My fascination with Gaddis (despite the fact that I've only read three of his books, including the slim essay collection The Rush For Second Place) began at the University of Illinois-Chicago, where I lucked out and studied under Joseph Tabbi and Rone Shavers, two Gaddis scholars who also edited an invaluable critical collection entitled Paper Empire: William Gaddis and the World System. It was at that time that I began following Franzen's critical work, and professor Tabbi and I occasionally clashed over the issue of Franzen's assessment of Gaddis, in his essay "Mr. Difficult." At that time, I wasn't anywhere close to being ready to read The Recognitions, even though I gave it some attempts. The enthusiasm that Tabbi and Shavers brought to even the most basic studies of Gaddis rubbed off on me. I still have quite a way to go before I a.) complete the Gaddis bibliography, and b.) can profess to have a more complete knowledge of his style and sources. But even with just one basic reading of The Recognitions, the amount of information and genuinely brilliant passages is exhilarating.
The novel follows several interconnected and dissecting plot lines. A preacher's son named Wyatt Gwyon grows up with intense religious fear, partly due to his Aunt's belief that he should devote himself to God, not the emulation of him (namely, recreating God's creations via art). As an adult, his marriage is strained and possibly sexless, his wife is engaged in multiple affairs, and after bad reviews, he takes an offer to forge the paintings of old masters to be re-sold as originals by a corrupt art dealer named Recktall Brown. Wyatt's path crosses with Otto Pivner, a playwright dogged by hints of plagiarism and pursuing a troubled poet and model named Esme. In the beginning and the middle of the novel, the reader is introduced to a counterfeiter whose son is mixed up with Esme. Showing up at a party and taking the dubious center stage at the novel's end is Stanley, a tortured Catholic composer who lives his life under a continually troubled religious code. Granted, in a twisting novel of 956 pages, this is just a sampling of the complete list of characters. Other ones play small to semi-important parts, others drift in and out, and some make mere cameo appearances. Giving a capsule description of each character would be both helpful and pointless, since, much like the novel's themes, picking and choosing their ultimate destinations is challenging.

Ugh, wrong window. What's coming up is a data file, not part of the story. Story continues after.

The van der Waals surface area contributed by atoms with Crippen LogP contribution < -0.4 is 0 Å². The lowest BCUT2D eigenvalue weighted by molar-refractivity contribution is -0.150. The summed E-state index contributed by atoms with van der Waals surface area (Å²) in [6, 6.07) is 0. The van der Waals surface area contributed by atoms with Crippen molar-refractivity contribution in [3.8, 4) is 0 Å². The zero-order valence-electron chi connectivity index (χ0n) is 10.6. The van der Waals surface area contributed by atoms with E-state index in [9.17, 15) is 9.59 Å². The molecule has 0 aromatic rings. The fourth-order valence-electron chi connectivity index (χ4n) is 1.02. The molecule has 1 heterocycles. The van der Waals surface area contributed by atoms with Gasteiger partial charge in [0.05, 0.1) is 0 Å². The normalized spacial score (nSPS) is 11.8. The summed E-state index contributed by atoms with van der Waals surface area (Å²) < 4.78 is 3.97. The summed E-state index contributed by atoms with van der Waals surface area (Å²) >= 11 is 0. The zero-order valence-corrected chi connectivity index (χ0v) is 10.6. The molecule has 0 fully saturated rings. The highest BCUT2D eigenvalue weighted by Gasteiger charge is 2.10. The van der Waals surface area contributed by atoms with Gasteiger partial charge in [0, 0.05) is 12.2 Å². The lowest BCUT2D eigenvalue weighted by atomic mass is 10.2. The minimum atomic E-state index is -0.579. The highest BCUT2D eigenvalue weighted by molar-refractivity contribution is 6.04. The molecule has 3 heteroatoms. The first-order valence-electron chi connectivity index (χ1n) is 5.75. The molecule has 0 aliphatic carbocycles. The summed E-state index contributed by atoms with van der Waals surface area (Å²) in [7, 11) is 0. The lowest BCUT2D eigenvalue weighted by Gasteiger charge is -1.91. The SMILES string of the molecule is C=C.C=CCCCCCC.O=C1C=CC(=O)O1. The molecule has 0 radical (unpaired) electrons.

The novel's themes and sources are many, and the historical and classical references alone are daunting to keep up with (again, as I mentioned above, I know that I missed most of them; some of the historical allusions are even explained within the novel, but a full understanding of their relation to the story requires nearly infinite background studies and resources). However, the implications and questions pop up at the reader from the beginning, and make for a literal whirlwind of ideas. Religious fanaticism and hypocrisy are bluntly explored. The nature of art, art criticism, and reality are debated. Few, if any, of the character relationships are genuine or truly long-lasting, creating a sense of isolation and despair in the multiple cities and countries in which the stories take place, thereby making The Recognitions a truly underrated example of 1950s unhappiness (Franzen hints that, stripped down, the novel is akin to Catcher In the Rye). What is, on the surface, a continual search for happiness is actually a search for integrity and reality in a false, corrupt world. For such a vast work, it's important to read carefully, since Gaddis had a knack for creating intensely philosophical and sociological details in his fiction. It's really the best of both worlds, with consistent, smaller character examinations mixed in with the novel's more expansive, overall messages. For example, look at the details infused in a brief sketch of the marriage between Wyatt and Esther: